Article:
Historical records reveal water contamination problems have been around for centuries and offer basic solutions for dealing with them. Sometimes it was boiling water and other times it was replacing water with other beverages. For example, European sailor’s in the 1700’s were known to brew a beer with a higher alcohol and hops content, which acted like a preservative, for their long journeys to India.  It was referred to as India Pale Ale and has recently made quite a come-back in the burgeoning micro-brewery market.

It wasn’t until the late nineteenth and early twentieth centuries that water treatment practices starting to take hold in the United States. Water experts figured out a combination of filtration and disinfection, typically by chlorination, would keep water sources safe for consumption. While this simple, yet effective, treatment technology has prevented countless outbreaks of water-borne illnesses over the last century, it may have met its match.

Strains of bacteria and protozoa are being found that are resistant to chlorination, making them extremely difficult to kill. Worse yet, only a small number of these germs are required to cause an illness. One parasite of concern is cryptosporidium; a protozoan originating from human and animal feces as well as seasonal run-off. “Crypto” is known to stick on water filter membranes and even high doses of chlorine have difficulty terminating this culprit.

The Center for Disease Control (CDC) recently announced there were twice as many crypto outbreaks in 2016 as there were in 2014. States hardest hit on 2016 were Alabama, Arizona and Ohio.  Specifically, the CDC website reported “Arizona identified 352 people sick with Crypto for July–October 2016, compared with no more than 62 cases for any one year in 2011–2015. Ohio identified 1,940 people sick with Crypto in 2016, compared with no more than 571 cases for any one year in 2012–2015.”  The mystery here is whether the increase in outbreaks is due to increased reporting, better detection or simply more cases occurring.

Another perpetrator guilty of recidivism is the bacteria Legionella. Different species of this bug are responsible for Pontiac Fever and the more well-known Legionaries’ Disease.  According to a June 6, 2016 Washington Post web article, Legionnaire’s outbreaks have quadrupled over the last 15 years. Recent large outbreaks occurred in Flint, Michigan and New York City.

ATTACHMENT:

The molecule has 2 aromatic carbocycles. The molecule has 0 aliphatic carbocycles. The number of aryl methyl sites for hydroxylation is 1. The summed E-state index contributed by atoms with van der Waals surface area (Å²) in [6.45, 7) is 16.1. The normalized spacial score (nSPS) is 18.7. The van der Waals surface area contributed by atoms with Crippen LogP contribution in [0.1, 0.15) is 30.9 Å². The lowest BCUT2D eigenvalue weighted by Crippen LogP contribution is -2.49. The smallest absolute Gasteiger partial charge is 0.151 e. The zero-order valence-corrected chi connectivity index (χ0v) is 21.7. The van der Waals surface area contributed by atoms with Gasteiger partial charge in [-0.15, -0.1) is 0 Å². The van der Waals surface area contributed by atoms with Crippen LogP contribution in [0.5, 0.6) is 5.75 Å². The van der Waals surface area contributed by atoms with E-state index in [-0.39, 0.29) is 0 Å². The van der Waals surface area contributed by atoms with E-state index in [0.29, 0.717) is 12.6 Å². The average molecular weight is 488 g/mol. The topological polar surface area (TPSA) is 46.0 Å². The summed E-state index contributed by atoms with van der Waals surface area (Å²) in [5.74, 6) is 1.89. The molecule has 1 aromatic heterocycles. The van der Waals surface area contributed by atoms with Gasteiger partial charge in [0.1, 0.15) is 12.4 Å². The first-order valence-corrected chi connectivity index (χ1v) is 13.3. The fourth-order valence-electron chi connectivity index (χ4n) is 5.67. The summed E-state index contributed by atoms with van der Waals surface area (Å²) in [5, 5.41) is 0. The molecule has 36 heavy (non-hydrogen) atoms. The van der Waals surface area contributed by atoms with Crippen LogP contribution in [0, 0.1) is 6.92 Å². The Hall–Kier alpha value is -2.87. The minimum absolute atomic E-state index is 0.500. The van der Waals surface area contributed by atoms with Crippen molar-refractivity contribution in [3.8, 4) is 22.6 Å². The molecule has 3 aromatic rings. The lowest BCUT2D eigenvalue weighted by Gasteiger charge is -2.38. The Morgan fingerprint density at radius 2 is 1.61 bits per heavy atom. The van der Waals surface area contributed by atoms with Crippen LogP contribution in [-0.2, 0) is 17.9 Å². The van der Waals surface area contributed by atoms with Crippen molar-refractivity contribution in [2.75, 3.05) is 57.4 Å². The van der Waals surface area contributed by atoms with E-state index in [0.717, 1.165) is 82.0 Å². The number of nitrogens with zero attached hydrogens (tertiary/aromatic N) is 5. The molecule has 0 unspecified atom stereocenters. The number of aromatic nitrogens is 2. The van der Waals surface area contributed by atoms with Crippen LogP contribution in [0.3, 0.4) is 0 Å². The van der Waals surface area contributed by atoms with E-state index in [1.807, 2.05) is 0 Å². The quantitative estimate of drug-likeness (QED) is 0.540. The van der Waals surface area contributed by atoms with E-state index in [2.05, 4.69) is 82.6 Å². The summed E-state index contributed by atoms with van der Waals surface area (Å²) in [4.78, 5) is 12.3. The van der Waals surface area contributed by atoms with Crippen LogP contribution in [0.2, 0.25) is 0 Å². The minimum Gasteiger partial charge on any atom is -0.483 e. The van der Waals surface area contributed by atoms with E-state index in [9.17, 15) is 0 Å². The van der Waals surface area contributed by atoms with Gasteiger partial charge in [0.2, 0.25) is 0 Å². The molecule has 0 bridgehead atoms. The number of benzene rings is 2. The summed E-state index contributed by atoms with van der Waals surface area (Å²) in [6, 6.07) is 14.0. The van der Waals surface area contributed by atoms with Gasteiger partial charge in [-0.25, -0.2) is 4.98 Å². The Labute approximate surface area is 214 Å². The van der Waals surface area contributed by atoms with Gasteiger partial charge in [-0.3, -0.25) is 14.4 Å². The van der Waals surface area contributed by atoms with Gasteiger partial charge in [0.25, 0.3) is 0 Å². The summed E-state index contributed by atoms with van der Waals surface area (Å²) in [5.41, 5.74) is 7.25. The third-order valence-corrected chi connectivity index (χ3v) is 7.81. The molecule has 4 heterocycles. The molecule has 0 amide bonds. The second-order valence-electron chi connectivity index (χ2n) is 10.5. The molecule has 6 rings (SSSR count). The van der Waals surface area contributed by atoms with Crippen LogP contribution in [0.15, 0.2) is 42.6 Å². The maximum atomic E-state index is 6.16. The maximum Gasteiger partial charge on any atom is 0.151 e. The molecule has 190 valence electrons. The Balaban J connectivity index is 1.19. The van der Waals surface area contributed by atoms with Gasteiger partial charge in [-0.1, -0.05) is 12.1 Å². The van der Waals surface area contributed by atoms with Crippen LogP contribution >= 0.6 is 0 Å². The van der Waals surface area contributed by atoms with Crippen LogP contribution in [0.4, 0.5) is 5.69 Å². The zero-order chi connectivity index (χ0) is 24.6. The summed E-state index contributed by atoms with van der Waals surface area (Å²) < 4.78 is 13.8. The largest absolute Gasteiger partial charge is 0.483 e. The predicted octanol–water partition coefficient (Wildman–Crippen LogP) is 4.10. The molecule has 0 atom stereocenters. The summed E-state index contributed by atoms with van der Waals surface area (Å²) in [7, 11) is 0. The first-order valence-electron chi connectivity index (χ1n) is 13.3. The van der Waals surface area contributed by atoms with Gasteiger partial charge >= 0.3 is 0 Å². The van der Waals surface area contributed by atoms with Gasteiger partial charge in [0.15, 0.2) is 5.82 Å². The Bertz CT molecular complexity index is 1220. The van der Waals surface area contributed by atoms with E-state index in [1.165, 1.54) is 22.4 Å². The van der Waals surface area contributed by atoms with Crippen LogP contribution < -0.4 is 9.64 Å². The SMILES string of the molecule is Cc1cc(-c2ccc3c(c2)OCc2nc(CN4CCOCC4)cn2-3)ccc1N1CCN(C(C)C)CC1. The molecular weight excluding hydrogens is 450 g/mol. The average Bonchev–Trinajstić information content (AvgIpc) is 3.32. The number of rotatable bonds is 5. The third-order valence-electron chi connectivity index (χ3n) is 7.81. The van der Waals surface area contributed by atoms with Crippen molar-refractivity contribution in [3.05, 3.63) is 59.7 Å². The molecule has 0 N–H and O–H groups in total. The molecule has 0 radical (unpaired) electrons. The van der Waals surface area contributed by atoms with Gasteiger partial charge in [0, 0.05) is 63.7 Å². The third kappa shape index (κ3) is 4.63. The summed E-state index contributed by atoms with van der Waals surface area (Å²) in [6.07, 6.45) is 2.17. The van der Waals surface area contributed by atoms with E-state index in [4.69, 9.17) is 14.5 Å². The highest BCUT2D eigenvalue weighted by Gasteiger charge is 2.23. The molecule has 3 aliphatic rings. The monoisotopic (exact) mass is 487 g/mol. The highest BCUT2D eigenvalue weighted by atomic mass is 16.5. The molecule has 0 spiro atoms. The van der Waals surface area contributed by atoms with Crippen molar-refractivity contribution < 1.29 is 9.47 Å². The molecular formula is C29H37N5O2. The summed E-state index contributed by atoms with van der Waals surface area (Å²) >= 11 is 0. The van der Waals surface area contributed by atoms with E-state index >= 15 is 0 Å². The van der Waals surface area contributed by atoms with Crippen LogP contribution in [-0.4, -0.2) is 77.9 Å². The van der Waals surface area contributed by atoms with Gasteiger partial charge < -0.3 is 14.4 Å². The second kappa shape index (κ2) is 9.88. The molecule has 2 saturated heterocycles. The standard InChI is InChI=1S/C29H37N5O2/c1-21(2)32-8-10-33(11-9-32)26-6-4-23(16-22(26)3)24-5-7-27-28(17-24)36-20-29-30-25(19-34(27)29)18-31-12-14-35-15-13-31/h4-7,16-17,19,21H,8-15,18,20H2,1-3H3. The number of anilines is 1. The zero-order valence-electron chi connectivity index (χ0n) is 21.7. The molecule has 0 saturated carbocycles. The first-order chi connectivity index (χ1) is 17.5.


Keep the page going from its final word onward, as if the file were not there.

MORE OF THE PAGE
Unfortunately, the health impacts of Legionella are more serious than Cryptosporidium. Crypto can cause nausea, stomach cramps and diarrhea for up to three weeks but Legionella can kill.  Medical treatment costs are high. CDC Director Tom Frieden has stated “The annual cost of treating Legionnaires’ disease, based on hospital claims, is about $434 million…”

The mystery to be solved with Legionella is how to detect it before an outbreak occurs. Legionella can be eliminated with proper water treatment but often it goes undetected until it’s too late.  It can build up in older plumbing infrastructures and strike when people breathe in small droplets of water containing the bacteria.

Legionella is a more challenging culprit to arrest. It’s costly to replace antiquated water infrastructure and It’s not easy to check closed-systems for bacterial contamination. Still, the CDC recommends proper maintenance of building water systems as the key to prevention.

But for now, that key may have fallen into the wrong hands…

Arizona Water Pioneers – Jack Swilling

A fractured skull and a bullet lodged in the side would be enough to take down most men, but Jack Swilling wasn’t like most men. One of Arizona’s most colorful characters, Jack had a disposition that varied based upon who you talked to and the amount of opiate-laced painkiller he drank. Family members considered him a loving father, friends thought of him as a generous man and others felt he was a drunken desperado up to no good. At times, history would show he was all three. Yet, in spite of his tumultuous circumstances, Jack fostered a vision to bring water to the Salt River Valley of Arizona and helped put Phoenix on the map.

Jack Swilling